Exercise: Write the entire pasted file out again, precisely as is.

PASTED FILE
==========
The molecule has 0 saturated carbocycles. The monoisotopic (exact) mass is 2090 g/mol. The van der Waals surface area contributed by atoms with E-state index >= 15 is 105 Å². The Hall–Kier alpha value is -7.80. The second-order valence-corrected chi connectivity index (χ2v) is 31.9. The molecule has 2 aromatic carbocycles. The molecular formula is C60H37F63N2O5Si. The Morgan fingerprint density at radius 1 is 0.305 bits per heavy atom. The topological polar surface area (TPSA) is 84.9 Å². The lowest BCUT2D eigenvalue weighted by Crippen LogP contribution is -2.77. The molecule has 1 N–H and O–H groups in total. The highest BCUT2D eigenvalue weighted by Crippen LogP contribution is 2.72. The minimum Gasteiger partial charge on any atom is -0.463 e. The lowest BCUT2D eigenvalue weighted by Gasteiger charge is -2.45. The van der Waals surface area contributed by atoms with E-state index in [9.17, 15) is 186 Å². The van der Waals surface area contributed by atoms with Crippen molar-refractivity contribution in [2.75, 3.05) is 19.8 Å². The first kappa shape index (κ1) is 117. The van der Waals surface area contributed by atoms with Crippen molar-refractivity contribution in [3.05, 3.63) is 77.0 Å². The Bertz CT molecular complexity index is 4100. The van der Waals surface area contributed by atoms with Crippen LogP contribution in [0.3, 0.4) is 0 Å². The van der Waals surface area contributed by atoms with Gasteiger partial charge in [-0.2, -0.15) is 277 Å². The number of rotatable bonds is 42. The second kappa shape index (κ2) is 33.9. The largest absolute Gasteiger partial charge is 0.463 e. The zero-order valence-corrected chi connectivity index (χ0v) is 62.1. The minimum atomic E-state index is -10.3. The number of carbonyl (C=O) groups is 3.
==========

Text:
The molecule has 0 saturated carbocycles. The monoisotopic (exact) mass is 2090 g/mol. The van der Waals surface area contributed by atoms with E-state index >= 15 is 105 Å². The Hall–Kier alpha value is -7.80. The second-order valence-corrected chi connectivity index (χ2v) is 31.9. The molecule has 2 aromatic carbocycles. The molecular formula is C60H37F63N2O5Si. The Morgan fingerprint density at radius 1 is 0.305 bits per heavy atom. The topological polar surface area (TPSA) is 84.9 Å². The lowest BCUT2D eigenvalue weighted by Crippen LogP contribution is -2.77. The molecule has 1 N–H and O–H groups in total. The highest BCUT2D eigenvalue weighted by Crippen LogP contribution is 2.72. The minimum Gasteiger partial charge on any atom is -0.463 e. The lowest BCUT2D eigenvalue weighted by Gasteiger charge is -2.45. The van der Waals surface area contributed by atoms with E-state index in [9.17, 15) is 186 Å². The van der Waals surface area contributed by atoms with Crippen molar-refractivity contribution in [2.75, 3.05) is 19.8 Å². The first kappa shape index (κ1) is 117. The van der Waals surface area contributed by atoms with Crippen molar-refractivity contribution in [3.05, 3.63) is 77.0 Å². The Bertz CT molecular complexity index is 4100. The van der Waals surface area contributed by atoms with Crippen LogP contribution in [0.3, 0.4) is 0 Å². The van der Waals surface area contributed by atoms with Gasteiger partial charge in [-0.2, -0.15) is 277 Å². The number of rotatable bonds is 42. The second kappa shape index (κ2) is 33.9. The largest absolute Gasteiger partial charge is 0.463 e. The zero-order valence-corrected chi connectivity index (χ0v) is 62.1. The minimum atomic E-state index is -10.3. The number of carbonyl (C=O) groups is 3.